Think back to your journey. Standing in the present, turn your attention away from the starting point 180 degrees to your new destination seven years ahead of you. You will get from here to there one step at a time, with each new client representing one of those steps. So how many steps do you think it takes to get from here to that future version of your specialized global leader firm? The answer is no more than 28.

For reasons I have covered elsewhere, your new business goals should be framed around managing a healthy churn of clients at a rate of about one new one per quarter. Every three months, on average, an old client fades away and, if your new business machine is working, a new, better one comes on board. Whether you like it or not, each client will take you one step closer to, or further from, that strategic vision of a global leader. So you must choose your new clients wisely. Seven years equals 28 quarters, 28 new clients, 28 steps away from where you are now. If you were to say yes to the next 28 clients that came along, where would that get you? The answer is somewhere that looks a lot like here. But few get to stay here, at the seven-year chokepoint, for long. They either figure out the next level, or they go out of business. There are exceptions—lots of them—that stay in this purgatory for years, decades even, but nobody wants to be stuck here, past the point of validation but well short of life-changing success. The first key is discernment: saying no to engagements that do not further your vision.

You must also bring the same level of discernment to your role. What functions does it make sense for you to hold onto, and which ones should you shed? And it doesn’t stop there. This ruthlessness of delegating, cutting loose, or otherwise saying no to things and people that do not advance the firm to its strategic target of global leadership needs to become the new habit, replacing the one where you would say, with a smile on your face, “Yes, we can!” Just because you can, doesn’t mean you should. And increasingly, in level 2, you shouldn’t.

From Hard Work to Innovation
My wife will occasionally observe that someone “is very successful. She must work very hard.” Recalling Peter Drucker’s observation on the source of all profit, I respond like a robot, “No, she must take a lot of risks.”

That is the second shift required for level-2 success—to no longer equate success with your own hard work, but with innovation, which I define as a combination of creativity (the ability to see an opportunity) and risk (the willingness to make large bets). Don’t misread that to think you should never work hard or that working hard is not a desirable attribute. As the principal, working harder may have been the answer to the question in the first seven years of your business, but it rarely is afterward.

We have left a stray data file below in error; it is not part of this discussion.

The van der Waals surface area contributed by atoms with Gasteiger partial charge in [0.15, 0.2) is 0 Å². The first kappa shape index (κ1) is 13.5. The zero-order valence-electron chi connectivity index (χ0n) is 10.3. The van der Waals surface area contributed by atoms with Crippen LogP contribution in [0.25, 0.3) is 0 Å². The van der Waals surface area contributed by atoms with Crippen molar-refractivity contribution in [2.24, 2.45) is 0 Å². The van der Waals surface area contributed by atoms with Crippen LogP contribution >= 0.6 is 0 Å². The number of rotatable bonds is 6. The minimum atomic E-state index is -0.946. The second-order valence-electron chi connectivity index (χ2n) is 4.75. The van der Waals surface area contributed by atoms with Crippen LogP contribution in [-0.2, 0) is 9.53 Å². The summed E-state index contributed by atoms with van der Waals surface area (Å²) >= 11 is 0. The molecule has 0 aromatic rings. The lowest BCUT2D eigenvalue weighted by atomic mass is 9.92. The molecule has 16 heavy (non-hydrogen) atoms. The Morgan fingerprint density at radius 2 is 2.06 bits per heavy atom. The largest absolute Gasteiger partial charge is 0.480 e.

The hard work habit becomes ingrained, though. Boxer was the noble ploughhorse in Orwell’s Animal Farm whose solution to every problem was “I will work harder,” even when the escalating crisis increasingly called for creative problem-solving or risk. The problem with hard work is it is consuming, and creativity—the ability to see new opportunities for your firm and clients—requires waste in the form of time to think. That’s why every firm that pursues efficiencies must trade some level of innovation to do so.

Entrepreneurship Is Risk
The propensity for risk is a highly personal thing, varying from person to person, but it is the one characteristic that defines entrepreneurs. They are always making bets. The size or frequency of those bets can puzzle or even terrify non-entrepreneurs. I need a certain amount of risk to make my life on earth meaningful to me, but I notice that the entrepreneurs I admire most tend to take more risk more easily than I do. I wish I could match them, but alas, if I want to sleep at night, I cannot.

We all find the risk-reward tradeoff that’s right for us, but some of us tend to settle into too comfortable a zone, and as a result, quit growing. Your firm needs to grow its way through this chokepoint. It’s delusional to think you will do so without taking more risk.

When creative firm principals at that seven-year chokepoint consider a new positioning to take them to the next level, some of them want guarantees. “How can I be certain this (the new positioning they are considering) is the right one,” they ask? “You can’t,” is the answer. There has to be some risk in the decision. Those seeking certainty before making the shift will likely find that game-changing success will always elude them. Their challenge is to push their own capacity for risk, which brings them closer to failure as well as success.

One Level at a Time